February 19, 2013 3 Comments
Erskine Bowles and Alan Simpson announced their intention to develop a version 2.0 of their grand bargain plan to reduce the deficit by $2.4 Trillion beyond the $2.7 Trillion in reductions enacted since the initial Fiscal Commission plan was released in December 2010. (Update: this document has a bit more). Their goal is to stabilize the debt-to-GDP at 70% or lower per the Committee for a Responsible Federal Budget. Several thoughts on all this.
- The biggest stumbling block to a long term budget deal is a Republican party that has not made the shift from what they are opposed to in health reform, to what they are for. A party that proposes a Balanced Budget Amendment to cap federal spending at 18% of GDP without having a coherent health policy position is unserious and deserves derision. There appears to be some slow acknowledgement of this in some Conservative corners. However, what Republicans most lack are elected politicians who will have to legislate health reform who get this; they control the key committees of Commerce and Ways and Means, where the heavy lifting for the House will have to be done. They have done so for 25 months now and done nothing but vote to repeal the ACA.
- My book Balancing the Budget is a Progressive Priority frames the long run budget issue as basically a health care issue and provides an example of a health reform deal that I claim the two parties would arrive at as a next step to the ACA if they negotiated their interests.
- More clarity on health reform leads to the second biggest obstacle to a long run sustainable budget, which is that historical taxation levels have no hope of financing any plausible level of federal spending as the baby boomers shift from paying taxes to receiving Medicare, Social Security and Medicaid. The initial Fiscal Commission goal of federal spending of 21% of GDP is about as low as imaginable to me. That will take more on health reform. I am glad for the recent slowdowns in health care cost inflation, but am not ready to say this will be a long term trend; if they are longer term trends it will be easier. And the slowdown has already helped the deficit situation in the near term regardless of what comes next.
- I don’t think of myself as a debt scold, in large part because I care about the policy more than the tone (Chait says scolds are the opposite). However, I suspect no one self identifies as a scold. I share many of the Bowles-Simpson targets about debt-to-GDP ratio, but view this goal through the lens of health reform next steps as the key.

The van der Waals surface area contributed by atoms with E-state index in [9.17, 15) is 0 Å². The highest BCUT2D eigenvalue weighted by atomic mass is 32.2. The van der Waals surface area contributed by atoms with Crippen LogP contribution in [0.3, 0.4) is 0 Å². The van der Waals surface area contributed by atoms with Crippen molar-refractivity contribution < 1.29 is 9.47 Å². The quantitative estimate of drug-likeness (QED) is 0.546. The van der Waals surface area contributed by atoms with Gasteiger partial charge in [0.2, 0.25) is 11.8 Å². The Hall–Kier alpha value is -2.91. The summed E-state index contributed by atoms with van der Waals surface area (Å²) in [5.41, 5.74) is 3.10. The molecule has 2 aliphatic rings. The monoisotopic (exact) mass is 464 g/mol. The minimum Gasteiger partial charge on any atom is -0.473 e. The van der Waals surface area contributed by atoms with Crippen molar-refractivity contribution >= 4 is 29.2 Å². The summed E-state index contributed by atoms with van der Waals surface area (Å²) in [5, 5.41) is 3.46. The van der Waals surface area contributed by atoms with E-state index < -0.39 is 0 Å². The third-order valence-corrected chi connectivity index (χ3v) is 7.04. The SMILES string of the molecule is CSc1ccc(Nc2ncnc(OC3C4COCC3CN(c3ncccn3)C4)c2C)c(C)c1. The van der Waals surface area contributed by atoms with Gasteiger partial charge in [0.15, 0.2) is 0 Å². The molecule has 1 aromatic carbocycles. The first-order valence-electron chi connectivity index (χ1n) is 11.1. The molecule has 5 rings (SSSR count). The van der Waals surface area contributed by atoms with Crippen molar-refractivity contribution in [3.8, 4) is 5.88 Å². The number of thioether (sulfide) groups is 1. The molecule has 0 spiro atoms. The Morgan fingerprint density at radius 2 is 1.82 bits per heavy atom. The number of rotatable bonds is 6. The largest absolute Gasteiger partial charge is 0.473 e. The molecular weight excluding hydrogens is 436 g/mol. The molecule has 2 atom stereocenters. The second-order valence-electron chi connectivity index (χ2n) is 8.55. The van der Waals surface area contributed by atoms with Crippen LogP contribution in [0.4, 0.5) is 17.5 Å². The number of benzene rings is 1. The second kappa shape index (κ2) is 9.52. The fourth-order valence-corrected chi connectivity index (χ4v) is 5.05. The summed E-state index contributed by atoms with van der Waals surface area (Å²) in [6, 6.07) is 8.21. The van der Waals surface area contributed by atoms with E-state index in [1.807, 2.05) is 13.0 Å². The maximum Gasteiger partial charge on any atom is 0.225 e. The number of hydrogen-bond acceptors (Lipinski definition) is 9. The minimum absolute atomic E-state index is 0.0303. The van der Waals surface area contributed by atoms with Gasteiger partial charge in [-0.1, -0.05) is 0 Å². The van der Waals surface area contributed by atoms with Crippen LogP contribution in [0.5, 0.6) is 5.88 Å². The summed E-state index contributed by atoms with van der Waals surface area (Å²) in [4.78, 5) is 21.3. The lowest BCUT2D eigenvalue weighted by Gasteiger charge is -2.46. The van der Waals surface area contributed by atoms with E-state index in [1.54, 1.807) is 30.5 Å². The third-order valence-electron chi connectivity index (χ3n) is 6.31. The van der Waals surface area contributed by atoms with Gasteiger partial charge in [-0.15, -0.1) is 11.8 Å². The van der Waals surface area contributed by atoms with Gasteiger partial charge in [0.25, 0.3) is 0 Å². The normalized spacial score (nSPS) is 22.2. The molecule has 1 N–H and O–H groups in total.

- A key thing to watch is what Bowles-Simpson 2.0 says about the Affordable Care Act; the initial report assumed its implementation. When people say the President made a mistake not embracing the original report (I say so in my book), that is not because I think Republicans would have passed it if he had done so; they would not have voted for the tax increases in contained. Embracing it and pointing out that it assumed the ACA could have made a difference in the country’s moving ahead with acceptance of Obamacare more quickly. I think that we need next steps on health reform. Any Bowles-Simpson 2.0 that doesn’t note that the ACA is the only horse we have to ride and lets move on to figuring out how to improve it will be missing the best chance for us to address the biggest long term federal budget issue (health care costs).
- I think the biggest liberal/progressive error being made now is not addressing long run Social Security reform while the Democrats control the Senate and the White House. Doing so sooner rather than later would provide maximum ability to include an increase in the OASDI payroll cap tax, and progressive reforms that could improve the status of lower income beneficiaries. Republicans try and use generalized worry on deficit/debt to argue for their policy preferences (lower spending on some things), and liberals/progressives should do the same on a Social Security fix; something has to be done on Social Security disability sooner rather than later in any event.
- The most important policy goal of President Obama’s second term is to implement that ACA. The biggest political goal of Progressives/Liberals should be to put the fingerprints of Republicans on the ACA in a way that makes the key questions what next? with both parties sharing responsibility for the hard work, instead of lets delay, repeal, replace. Especially given the fact that universal health insurance coverage is the policy holy grail for liberals/progressives and many red states are refusing the Medicaid expansion, we should look for ways to both implement and modify Obamacare to get these states to come along. Republicans should increasingly want a deal as they realize they have shown virtually no ability to move beyond what they are against in health reform. And Erskine Bowles and Alan Simpson know that health care costs are are biggest long term challenge to developing a sustainable federal budget. So, the key question for Bowles-Simpson 2.0 is: what about the Affordable Care Act?
- Finally, while I find the grand bargain talk very interesting and intellectually pleasing, I think that the death of normal order was made inevitable by the release of the first fiscal commission report. Both houses of Congress will have to pass something, and the President will have to sign it.
Update: Many are writing that the Bowles-Simpson 2.0 has about $3 in cuts/$1 in tax increases., a big difference from the ~$1/$1 ratio of the first plan (though it is quite vague, and more of an outline which good be viewed as good, bad or both). Ezra Klein talks about this and other things this afternoon with Erskine Bowles.